Lovely and lyrical—a celebration of language and another virtuoso performance from a writer who does indeed deserve to be...

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  • National Book Critics Circle Winner

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Elegant, lapidary stories that beg Ann Patchett’s question in the introduction: “Why isn’t Edith Pearlman famous?”

Pearlman (Love Among the Greats, 2002, etc.) is a master of the form, without doubt, though, like V.S. Pritchett, with whom she shares several points in common, there is nothing at all flashy about her fictions. Her stories are lush, at least as compared to the aridities of all those Raymond Carver–inspired tales of the last quarter-century, and they range the world in search of reports about the human condition. Often Pearlman writes of misplaced and displaced people, whether Jewish refugees from World War II–era Europe or characters who aren’t comfortable inside their own skins; often her characters can barely communicate, mistrustful of and limited by language (“On the fourth Thursday in August the youngest grandchild at last deigned to speak the language she had long understood, and demanded, in grammatical English, to be taken with the other kids to a traveling carnival”); it’s not uncommon for one of Pearlman’s players to be reaching for a dictionary somewhere along the way. Pearlman’s characters, too, are often layered in symbolism without being mere ciphers, as with the protagonist of “The Noncombatant,” a note-perfect evocation of the moment Americans on the home front learn that the war in the Pacific has ended—which does not mean, not by any stretch, that the goddess Eris has left the earth (“He felt his dying staunched by her wrath, her passionate unsubmissiveness”). Most of these stories are earnest, often even grim, though Pearlman is not without a sense of humor that mostly manifests in giving taunting names (“the Sisters Scrabble and the geezer”) to some of her foils. But humor is not what these stories are about; instead, Pearlman favors the startling moral problem (what should we think of a travel writer who does not travel, but invents places?) and the poetic meditation on family history and the passage of time.

Lovely and lyrical—a celebration of language and another virtuoso performance from a writer who does indeed deserve to be better known.

Pub Date: Jan. 11, 2011

ISBN: 978-0-9823382-9-2

Page Count: 375

Publisher: Lookout Books

Review Posted Online: Nov. 22, 2011

Kirkus Reviews Issue: Dec. 1, 2011

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The writing is merely serviceable, and one can’t help but wish the author had found a way to present her material as...

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An unlikely love story set amid the horrors of a Nazi death camp.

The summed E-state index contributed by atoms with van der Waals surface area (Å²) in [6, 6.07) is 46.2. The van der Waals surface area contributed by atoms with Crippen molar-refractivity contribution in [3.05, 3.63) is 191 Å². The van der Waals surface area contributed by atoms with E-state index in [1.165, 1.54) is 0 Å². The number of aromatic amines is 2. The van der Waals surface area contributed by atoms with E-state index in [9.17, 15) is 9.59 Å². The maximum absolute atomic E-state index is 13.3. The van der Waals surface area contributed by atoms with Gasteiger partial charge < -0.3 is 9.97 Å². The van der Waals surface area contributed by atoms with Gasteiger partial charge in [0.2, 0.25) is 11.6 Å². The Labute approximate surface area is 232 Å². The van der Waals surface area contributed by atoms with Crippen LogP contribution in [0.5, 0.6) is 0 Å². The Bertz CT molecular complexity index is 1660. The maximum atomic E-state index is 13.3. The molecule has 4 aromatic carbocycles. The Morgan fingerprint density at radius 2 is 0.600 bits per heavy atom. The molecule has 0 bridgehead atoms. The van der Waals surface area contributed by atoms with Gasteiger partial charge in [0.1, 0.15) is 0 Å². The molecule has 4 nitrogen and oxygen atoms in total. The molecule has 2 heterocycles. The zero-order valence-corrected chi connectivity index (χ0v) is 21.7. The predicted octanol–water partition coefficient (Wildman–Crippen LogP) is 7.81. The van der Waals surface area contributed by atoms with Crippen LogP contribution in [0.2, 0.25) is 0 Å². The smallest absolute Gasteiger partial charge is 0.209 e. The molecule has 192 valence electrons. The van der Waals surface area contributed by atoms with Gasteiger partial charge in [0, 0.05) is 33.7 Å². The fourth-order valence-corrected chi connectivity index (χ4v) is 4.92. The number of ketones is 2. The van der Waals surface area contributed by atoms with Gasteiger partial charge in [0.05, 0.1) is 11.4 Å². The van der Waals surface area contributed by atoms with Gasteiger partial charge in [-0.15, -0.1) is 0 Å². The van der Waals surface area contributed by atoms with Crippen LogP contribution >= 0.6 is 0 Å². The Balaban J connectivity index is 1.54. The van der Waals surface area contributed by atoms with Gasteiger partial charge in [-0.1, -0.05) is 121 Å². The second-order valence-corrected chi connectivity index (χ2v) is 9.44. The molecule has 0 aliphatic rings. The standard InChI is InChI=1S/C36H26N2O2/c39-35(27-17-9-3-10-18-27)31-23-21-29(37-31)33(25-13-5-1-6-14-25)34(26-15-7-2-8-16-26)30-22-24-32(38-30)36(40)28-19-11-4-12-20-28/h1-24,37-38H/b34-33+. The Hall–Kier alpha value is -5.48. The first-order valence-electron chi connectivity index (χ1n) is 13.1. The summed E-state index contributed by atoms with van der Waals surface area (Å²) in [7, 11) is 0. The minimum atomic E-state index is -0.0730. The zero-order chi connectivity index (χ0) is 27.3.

Based on real people and events, this debut novel follows Lale Sokolov, a young Slovakian Jew sent to Auschwitz in 1942. There, he assumes the heinous task of tattooing incoming Jewish prisoners with the dehumanizing numbers their SS captors use to identify them. When the Tätowierer, as he is called, meets fellow prisoner Gita Furman, 17, he is immediately smitten. Eventually, the attraction becomes mutual. Lale proves himself an operator, at once cagey and courageous: As the Tätowierer, he is granted special privileges and manages to smuggle food to starving prisoners. Through female prisoners who catalog the belongings confiscated from fellow inmates, Lale gains access to jewels, which he trades to a pair of local villagers for chocolate, medicine, and other items. Meanwhile, despite overwhelming odds, Lale and Gita are able to meet privately from time to time and become lovers. In 1944, just ahead of the arrival of Russian troops, Lale and Gita separately leave the concentration camp and experience harrowingly close calls. Suffice it to say they both survive. To her credit, the author doesn’t flinch from describing the depravity of the SS in Auschwitz and the unimaginable suffering of their victims—no gauzy evasions here, as in Boy in the Striped Pajamas. She also manages to raise, if not really explore, some trickier issues—the guilt of those Jews, like the tattooist, who survived by doing the Nazis’ bidding, in a sense betraying their fellow Jews; and the complicity of those non-Jews, like the Slovaks in Lale’s hometown, who failed to come to the aid of their beleaguered countrymen.

The writing is merely serviceable, and one can’t help but wish the author had found a way to present her material as nonfiction. Still, this is a powerful, gut-wrenching tale that is hard to shake off.

Pub Date: Sept. 4, 2018

ISBN: 978-0-06-279715-5

Page Count: 272

Publisher: Harper/HarperCollins

Review Posted Online: July 17, 2018

Kirkus Reviews Issue: Aug. 1, 2018

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These letters from some important executive Down Below, to one of the junior devils here on earth, whose job is to corrupt mortals, are witty and written in a breezy style seldom found in religious literature. The author quotes Luther, who said: "The best way to drive out the devil, if he will not yield to texts of Scripture, is to jeer and flout him, for he cannot bear scorn." This the author does most successfully, for by presenting some of our modern and not-so-modern beliefs as emanating from the devil's headquarters, he succeeds in making his reader feel like an ass for ever having believed in such ideas. This kind of presentation gives the author a tremendous advantage over the reader, however, for the more timid reader may feel a sense of guilt after putting down this book. It is a clever book, and for the clever reader, rather than the too-earnest soul.

Pub Date: Jan. 1, 1942

ISBN: 0060652934

Page Count: 53

Publisher: Macmillan

Review Posted Online: Oct. 17, 2011

Kirkus Reviews Issue: June 15, 1943

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